Winter 2024

A woman eats at a small wooden table while a man sits opposite looking at her.

The Passionate Epicures: The Taste of Things Director Tran Anh Hung Interviewed by Frederick Wiseman

A long-gestating passion project for Tran Anh Hung, The Taste of Things takes as its starting point Marcel Rouff’s eccentric, echt-French novel The Life and Passion of Dodin-Bouffant, Gourmet, which follows Dodin-Bouffant in the wake of the death of his longtime cook and occasional sexual companion Eugénie. For his adaptation, Hung retains a few of the book’s incidents but otherwise chooses to tell the story of Dodin-Bouffant and Eugénie’s life before the novel starts. A period romance set in 1889, Taste begins with a lengthy sequence of pure cooking—when I saw the film at Cannes, a woman behind me moaned […]



A black teenage boy hunches over a scooter on a street.

Hits & Misses: How Six Sundance 2023 Titles Performed in Distribution

After nearly flatlining during the pandemic years, American independent film saw some signs of life in 2023. While optimists might call it a year of transition as the industry looks for new audiences and a new equilibrium, cynics see an unsustainable and contracting arthouse marketplace, with most producers and distributors increasingly unable to recoup. But, if you look at the fates of last year’s Sundance titles, it wasn’t as bad as it could have been.  For all the doom and gloom about the acquisitions market (“No one is buying films!”), 10 out of 12 films in this year’s Dramatic Competition […]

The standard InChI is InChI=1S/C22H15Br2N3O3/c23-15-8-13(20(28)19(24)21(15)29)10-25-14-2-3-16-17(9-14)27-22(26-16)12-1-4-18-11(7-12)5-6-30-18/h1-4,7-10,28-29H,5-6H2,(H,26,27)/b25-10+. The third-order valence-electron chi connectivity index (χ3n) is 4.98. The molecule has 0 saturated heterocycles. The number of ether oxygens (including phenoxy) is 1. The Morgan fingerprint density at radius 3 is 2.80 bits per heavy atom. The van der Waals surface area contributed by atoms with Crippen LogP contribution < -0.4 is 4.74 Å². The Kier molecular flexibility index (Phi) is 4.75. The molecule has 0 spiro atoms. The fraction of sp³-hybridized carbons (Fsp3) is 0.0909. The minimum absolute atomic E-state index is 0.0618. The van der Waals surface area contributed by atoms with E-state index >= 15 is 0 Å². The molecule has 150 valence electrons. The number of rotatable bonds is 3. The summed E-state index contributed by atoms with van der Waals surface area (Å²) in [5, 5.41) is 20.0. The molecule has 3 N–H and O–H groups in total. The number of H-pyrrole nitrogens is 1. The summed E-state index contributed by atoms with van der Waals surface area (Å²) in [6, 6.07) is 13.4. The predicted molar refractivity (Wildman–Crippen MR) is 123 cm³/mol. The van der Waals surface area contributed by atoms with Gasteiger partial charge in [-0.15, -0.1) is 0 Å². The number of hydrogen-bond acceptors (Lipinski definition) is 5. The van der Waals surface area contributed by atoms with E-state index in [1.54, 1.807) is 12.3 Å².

• The 29 Features Shot, In Whole or In Part, on 35mm in U.S. Release Year 2023

    During the NBA playoffs this year, a Miller Lite commercial unexpectedly compelled my attention. The frames’ edges were rounded, the images’ scratches conspicuous—this was either shot on film or trying very hard to look like it. Further digging confirmed the spot (title: “You Never Forget”) was shot on 35mm, perhaps in keeping with its nostalgic world of bars with CD jukeboxes and cathode-ray TVs. I’d often read over the past decade that commercials and music videos have been using celluloid with increasing frequency; collating this year’s (tenth!) annual edition of U.S.-released features shot in whole or part on 35mm [2014, […]

  • Two white men in cowboy hats stand next to each other. The one on the right holds a rifle. The Future is Unwritten: Mark Asch on 2023 in Film

    For what, and for whom, do workers work? One way to conceptualize the 2023 writers’ and actors’ strikes is as a fight for the right to refuse the demands of shareholder capitalists maximizing return on investment and tech-world futurists devising new forms of extraction, notably via a disrupted exhibition environment that siphons away profits once reserved for residuals and AI that treats words and likenesses as royalty-free intellectual property. As I embark on this year-in-review exercise, I am also conscious of the past few months of policed speech—on campuses, within political parties, at newspapers and in the film world. At […]

  • The Art of Angling: The Making of Rose Troche’s Classic Microbudget Lesbian Love Story, Go Fish

    1994’s Go Fish, Rose Troche’s smart, punked-out work of guerilla filmmaking, combined a playful take on lesbian dating with discursive dialogues around gender politics and the cultural history of gay female representation. Part of the late ’80s and early ’90s low-budget boom of what critic B. Ruby Rich dubbed New Queer Cinema—films such as Poison, Swoon, The Hours and Times, Born in Flames and The Watermelon Woman—the Chicago-set Go Fish finds hip college student Max (Guinevere Turner, also the film’s screenwriter and producer) in a romantic rut and set up by friends with a hippie-ish older lesbian, Ely (V.S. Brodie). […]


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